Cover crops are widely seen as one of the most promising conservation practices, improving soil health while also removing carbon from the atmosphere. But while the number of Midwestern farmers planting cover crops has increased markedly in recent years, 2017 U.S. Department of Agriculture Census data show only about 5 percent have adopted the conservation practice. Experts say that the hesitancy of the other 95 percent may be due, in part, to a perception that cover crops require more effort and may also negatively affect summer cash crop yield.
New University of Illinois research integrates field data and advanced mathematical modeling to understand how cover crops affect soil water, nitrogen, and oxygen dynamics, and may compete with summer cash crops.
“Cover cropping requires management. Otherwise cover crops compete with corn and soybean and can cause some yield loss. With proper management, however, farmers could use the right cover crop types and find the optimal growth window to plant and terminate cover crops to achieve benefits and minimize negative impacts on cash crops,” says Kaiyu Guan, founding director of the Agroecosystem Sustainability Center, associate professor in the Department of Natural Resources and Environmental Sciences, and Blue Waters professor at the National Center for Supercomputing Applications at the University of Illinois. He is also senior author on a new paper published in Field Crops Research.
Guan’s insights are based on a sophisticated mathematical model validated by five years of experimental field data collected from multiple sites across Illinois by Maria Villamil, a co-author of the paper and professor in the Department of Crop Sciences at Illinois. The process-based model aims to identify the underlying drivers of cover crop effects on cash crop yield, including cover crop type; termination timing; and soil factors such as water, nitrogen, oxygen, and soil temperature.
“Process-based models validated with field data have multiple advantages compared to field experiments alone,” says Ziqi Qin, doctoral student working with Guan and lead author on the study. “Most field experiments only focus on final variables such as cash crop yield or cover crop biomass, and can take years to conduct.
“Process-based modeling methods can simulate intermediate variables that are difficult to measure in field experiments, such as processes taking place in the soil. Models validated with field-based measurements can help optimize cover crop decisions, such as cover crop types and planting and termination time, through scenario simulations.”
Species of cover crops
By incorporating intermediate factors, the model explained why cover crops interfere with cash crop yield. Essentially, the two types of crops compete for common resources in the soil, including water, nitrogen, and oxygen. But context matters and the impacts are species-specific.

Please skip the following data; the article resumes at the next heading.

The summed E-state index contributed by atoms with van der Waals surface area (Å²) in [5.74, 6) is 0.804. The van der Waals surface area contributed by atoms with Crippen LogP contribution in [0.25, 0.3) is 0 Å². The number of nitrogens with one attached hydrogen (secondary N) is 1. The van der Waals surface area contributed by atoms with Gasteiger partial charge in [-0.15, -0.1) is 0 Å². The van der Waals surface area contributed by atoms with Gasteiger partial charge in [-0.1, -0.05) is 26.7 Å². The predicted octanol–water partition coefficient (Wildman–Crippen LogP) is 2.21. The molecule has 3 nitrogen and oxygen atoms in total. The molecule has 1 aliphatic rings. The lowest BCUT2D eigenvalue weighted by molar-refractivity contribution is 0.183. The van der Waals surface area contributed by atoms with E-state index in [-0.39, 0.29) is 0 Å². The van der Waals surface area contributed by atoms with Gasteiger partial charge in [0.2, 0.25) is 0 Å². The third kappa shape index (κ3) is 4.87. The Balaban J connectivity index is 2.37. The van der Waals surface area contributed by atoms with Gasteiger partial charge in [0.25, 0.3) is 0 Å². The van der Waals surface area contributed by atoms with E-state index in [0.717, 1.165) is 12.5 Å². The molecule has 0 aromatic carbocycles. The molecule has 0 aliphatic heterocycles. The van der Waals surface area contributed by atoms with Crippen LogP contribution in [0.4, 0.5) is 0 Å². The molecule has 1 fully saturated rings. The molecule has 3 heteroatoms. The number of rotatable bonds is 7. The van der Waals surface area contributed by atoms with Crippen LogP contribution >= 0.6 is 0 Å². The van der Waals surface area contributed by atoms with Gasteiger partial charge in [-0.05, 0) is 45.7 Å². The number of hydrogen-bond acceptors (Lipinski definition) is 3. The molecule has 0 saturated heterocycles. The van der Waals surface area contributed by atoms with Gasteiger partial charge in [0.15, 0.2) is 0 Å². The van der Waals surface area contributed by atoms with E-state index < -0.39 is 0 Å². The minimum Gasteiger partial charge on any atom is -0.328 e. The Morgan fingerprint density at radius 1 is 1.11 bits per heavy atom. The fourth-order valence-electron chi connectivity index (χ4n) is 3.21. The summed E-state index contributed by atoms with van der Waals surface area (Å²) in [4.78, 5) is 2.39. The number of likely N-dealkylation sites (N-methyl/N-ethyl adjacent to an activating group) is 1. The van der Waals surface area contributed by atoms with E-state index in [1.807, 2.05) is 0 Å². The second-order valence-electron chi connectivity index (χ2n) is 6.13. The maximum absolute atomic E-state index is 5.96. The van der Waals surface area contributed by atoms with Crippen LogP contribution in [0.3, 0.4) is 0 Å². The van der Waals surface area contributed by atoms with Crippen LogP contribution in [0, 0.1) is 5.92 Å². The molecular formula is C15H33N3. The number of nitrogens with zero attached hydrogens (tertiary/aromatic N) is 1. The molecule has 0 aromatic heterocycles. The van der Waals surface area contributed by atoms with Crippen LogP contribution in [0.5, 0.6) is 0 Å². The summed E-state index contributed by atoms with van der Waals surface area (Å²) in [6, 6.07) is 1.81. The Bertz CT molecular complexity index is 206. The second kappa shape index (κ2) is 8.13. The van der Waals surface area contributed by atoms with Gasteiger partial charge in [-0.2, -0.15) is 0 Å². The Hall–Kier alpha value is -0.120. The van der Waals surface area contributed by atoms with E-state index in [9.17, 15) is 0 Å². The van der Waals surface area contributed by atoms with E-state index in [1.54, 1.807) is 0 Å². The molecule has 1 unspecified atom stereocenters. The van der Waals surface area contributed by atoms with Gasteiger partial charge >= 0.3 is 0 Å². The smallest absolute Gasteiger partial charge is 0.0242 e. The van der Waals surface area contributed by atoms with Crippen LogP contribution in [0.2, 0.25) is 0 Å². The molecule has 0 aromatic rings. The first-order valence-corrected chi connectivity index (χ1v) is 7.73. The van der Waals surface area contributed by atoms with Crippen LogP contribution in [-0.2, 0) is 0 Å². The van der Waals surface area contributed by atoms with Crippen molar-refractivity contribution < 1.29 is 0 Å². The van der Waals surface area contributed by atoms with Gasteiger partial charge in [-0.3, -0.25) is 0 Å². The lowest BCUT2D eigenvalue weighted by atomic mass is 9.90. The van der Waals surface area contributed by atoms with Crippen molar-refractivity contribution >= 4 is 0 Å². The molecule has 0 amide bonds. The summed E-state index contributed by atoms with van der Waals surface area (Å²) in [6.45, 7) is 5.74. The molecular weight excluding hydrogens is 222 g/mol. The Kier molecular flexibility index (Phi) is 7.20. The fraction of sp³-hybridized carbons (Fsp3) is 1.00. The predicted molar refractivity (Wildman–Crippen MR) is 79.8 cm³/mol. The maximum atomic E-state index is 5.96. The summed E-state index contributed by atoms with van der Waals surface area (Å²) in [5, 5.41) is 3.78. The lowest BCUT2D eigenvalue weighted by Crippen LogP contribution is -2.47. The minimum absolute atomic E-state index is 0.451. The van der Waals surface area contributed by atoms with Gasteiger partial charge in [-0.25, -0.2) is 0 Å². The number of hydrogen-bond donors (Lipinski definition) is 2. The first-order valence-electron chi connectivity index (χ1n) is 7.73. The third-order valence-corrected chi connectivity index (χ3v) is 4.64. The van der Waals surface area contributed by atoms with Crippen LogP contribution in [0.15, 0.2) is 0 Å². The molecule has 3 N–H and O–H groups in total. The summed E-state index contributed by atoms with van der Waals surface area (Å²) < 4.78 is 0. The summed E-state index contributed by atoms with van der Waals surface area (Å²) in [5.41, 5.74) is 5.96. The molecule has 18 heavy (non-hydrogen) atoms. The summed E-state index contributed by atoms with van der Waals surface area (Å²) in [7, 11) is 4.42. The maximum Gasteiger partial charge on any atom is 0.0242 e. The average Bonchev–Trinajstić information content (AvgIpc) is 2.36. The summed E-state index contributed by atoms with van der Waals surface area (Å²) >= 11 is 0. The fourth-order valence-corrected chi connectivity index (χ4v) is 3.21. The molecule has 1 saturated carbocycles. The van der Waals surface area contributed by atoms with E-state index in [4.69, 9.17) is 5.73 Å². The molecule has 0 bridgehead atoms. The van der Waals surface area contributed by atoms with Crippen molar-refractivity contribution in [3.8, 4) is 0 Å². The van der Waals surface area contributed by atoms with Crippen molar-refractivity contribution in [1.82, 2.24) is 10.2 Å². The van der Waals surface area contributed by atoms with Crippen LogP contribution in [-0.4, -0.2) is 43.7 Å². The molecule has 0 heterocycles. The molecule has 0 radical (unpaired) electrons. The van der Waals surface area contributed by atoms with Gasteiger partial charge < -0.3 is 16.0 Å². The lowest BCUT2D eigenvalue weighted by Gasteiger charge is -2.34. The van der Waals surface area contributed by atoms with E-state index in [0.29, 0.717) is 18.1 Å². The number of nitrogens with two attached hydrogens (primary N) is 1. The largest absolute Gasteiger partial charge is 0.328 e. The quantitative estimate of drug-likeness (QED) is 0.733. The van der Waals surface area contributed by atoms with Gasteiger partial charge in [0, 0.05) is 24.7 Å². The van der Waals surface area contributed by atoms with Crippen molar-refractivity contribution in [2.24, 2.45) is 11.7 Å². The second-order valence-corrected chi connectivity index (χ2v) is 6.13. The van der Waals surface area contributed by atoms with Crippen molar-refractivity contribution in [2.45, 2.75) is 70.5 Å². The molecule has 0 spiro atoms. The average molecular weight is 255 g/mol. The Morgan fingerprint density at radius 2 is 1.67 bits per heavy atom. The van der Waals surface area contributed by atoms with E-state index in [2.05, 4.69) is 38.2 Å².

Soybean yield was unaffected by either type of cover crop, probably because soybeans put their own nitrogen into the soil. For corn, competition for water is heightened in dry years, according to the model, and the later cover crops are terminated, the less nitrogen is available for cash crops.
When the model focused on cover crop type, it found non-legume species, such as annual ryegrass and cereal rye, reduced corn yield by 0.9 to 6.9%. However, the nitrogen-fixing legume hairy vetch didn’t impact corn yield under high-nitrogen conditions. These findings are consistent with field observations across the Midwest and worldwide, and Guan says that lends credibility to his Midwest-centric modeling study.
The model found termination timing can be just as important as species. Late termination of non-legume cover crops — just a day before planting — resulted in more corn yield loss than terminating a month ahead of planting.
But that’s less time for the cover crop to do its work.
“There is a tradeoff between cover crop benefit and cash crop yield. If we terminate earlier, the cover crop won’t affect cash crop yield as much, but it will accumulate less biomass and potentially take up less soil nitrogen. So we have to balance those two factors,” Villamil says.
The model also identified other factors that negatively impacted cash crops, including cooler soil temperatures under cover crop biomass and less soil oxygen availability.
“You have to understand the process, and that part has been missing from other research in this area,” Guan says. “For example, I don’t think people fully appreciate the impact of oxygen in the soil, which turned out to be an important factor in our model. And many of these factors change in context of weather, climate, and soil. All these are worth more systematic studies.”
Guan notes programs like the USDA’s Pandemic Cover Crop Program, which reduces crop insurance premiums for farmers who grow cover crops, may incentivize more of the 95 percent who don’t to get on board with the conservation practice.
“In addition, with the increase in the private carbon credit market, there could be an increase of cover crop adoption in a significant way. We probably will see a surge. So this makes this topic extremely relevant and important,” he says. “We’re here to tell farmers how the science works, and then properly guide them to gain the benefit of cover crops.”